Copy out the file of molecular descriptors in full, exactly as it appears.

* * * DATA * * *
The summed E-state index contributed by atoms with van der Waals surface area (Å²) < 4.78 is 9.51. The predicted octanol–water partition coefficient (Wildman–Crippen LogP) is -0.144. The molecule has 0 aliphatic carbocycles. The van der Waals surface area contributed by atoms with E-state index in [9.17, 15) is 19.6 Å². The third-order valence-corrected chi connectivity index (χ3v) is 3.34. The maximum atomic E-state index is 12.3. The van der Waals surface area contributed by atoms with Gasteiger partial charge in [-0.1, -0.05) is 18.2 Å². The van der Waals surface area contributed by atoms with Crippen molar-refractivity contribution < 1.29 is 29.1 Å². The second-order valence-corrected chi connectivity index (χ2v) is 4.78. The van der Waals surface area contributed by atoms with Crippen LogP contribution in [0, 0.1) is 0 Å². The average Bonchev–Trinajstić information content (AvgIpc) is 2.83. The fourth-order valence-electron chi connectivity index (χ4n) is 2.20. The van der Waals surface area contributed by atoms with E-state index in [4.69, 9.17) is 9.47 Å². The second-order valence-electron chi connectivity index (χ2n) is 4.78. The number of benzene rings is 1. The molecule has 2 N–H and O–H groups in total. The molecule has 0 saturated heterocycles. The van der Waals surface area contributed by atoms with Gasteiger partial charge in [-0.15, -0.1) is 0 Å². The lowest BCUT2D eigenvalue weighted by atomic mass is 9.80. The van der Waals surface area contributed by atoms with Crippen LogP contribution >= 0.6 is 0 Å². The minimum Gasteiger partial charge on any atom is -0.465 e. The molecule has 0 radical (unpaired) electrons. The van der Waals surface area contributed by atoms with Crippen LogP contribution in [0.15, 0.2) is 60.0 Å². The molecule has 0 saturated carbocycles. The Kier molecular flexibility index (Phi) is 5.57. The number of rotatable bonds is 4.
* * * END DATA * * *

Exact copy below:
The summed E-state index contributed by atoms with van der Waals surface area (Å²) < 4.78 is 9.51. The predicted octanol–water partition coefficient (Wildman–Crippen LogP) is -0.144. The molecule has 0 aliphatic carbocycles. The van der Waals surface area contributed by atoms with E-state index in [9.17, 15) is 19.6 Å². The third-order valence-corrected chi connectivity index (χ3v) is 3.34. The maximum atomic E-state index is 12.3. The van der Waals surface area contributed by atoms with Gasteiger partial charge in [-0.1, -0.05) is 18.2 Å². The van der Waals surface area contributed by atoms with Crippen molar-refractivity contribution < 1.29 is 29.1 Å². The second-order valence-corrected chi connectivity index (χ2v) is 4.78. The van der Waals surface area contributed by atoms with Crippen LogP contribution in [0, 0.1) is 0 Å². The average Bonchev–Trinajstić information content (AvgIpc) is 2.83. The fourth-order valence-electron chi connectivity index (χ4n) is 2.20. The van der Waals surface area contributed by atoms with E-state index in [4.69, 9.17) is 9.47 Å². The second-order valence-electron chi connectivity index (χ2n) is 4.78. The number of benzene rings is 1. The molecule has 2 N–H and O–H groups in total. The molecule has 0 saturated heterocycles. The van der Waals surface area contributed by atoms with Gasteiger partial charge in [-0.15, -0.1) is 0 Å². The lowest BCUT2D eigenvalue weighted by atomic mass is 9.80. The van der Waals surface area contributed by atoms with Crippen LogP contribution >= 0.6 is 0 Å². The minimum Gasteiger partial charge on any atom is -0.465 e. The molecule has 0 radical (unpaired) electrons. The van der Waals surface area contributed by atoms with Crippen LogP contribution in [0.15, 0.2) is 60.0 Å². The molecule has 0 saturated carbocycles. The Kier molecular flexibility index (Phi) is 5.57. The number of rotatable bonds is 4.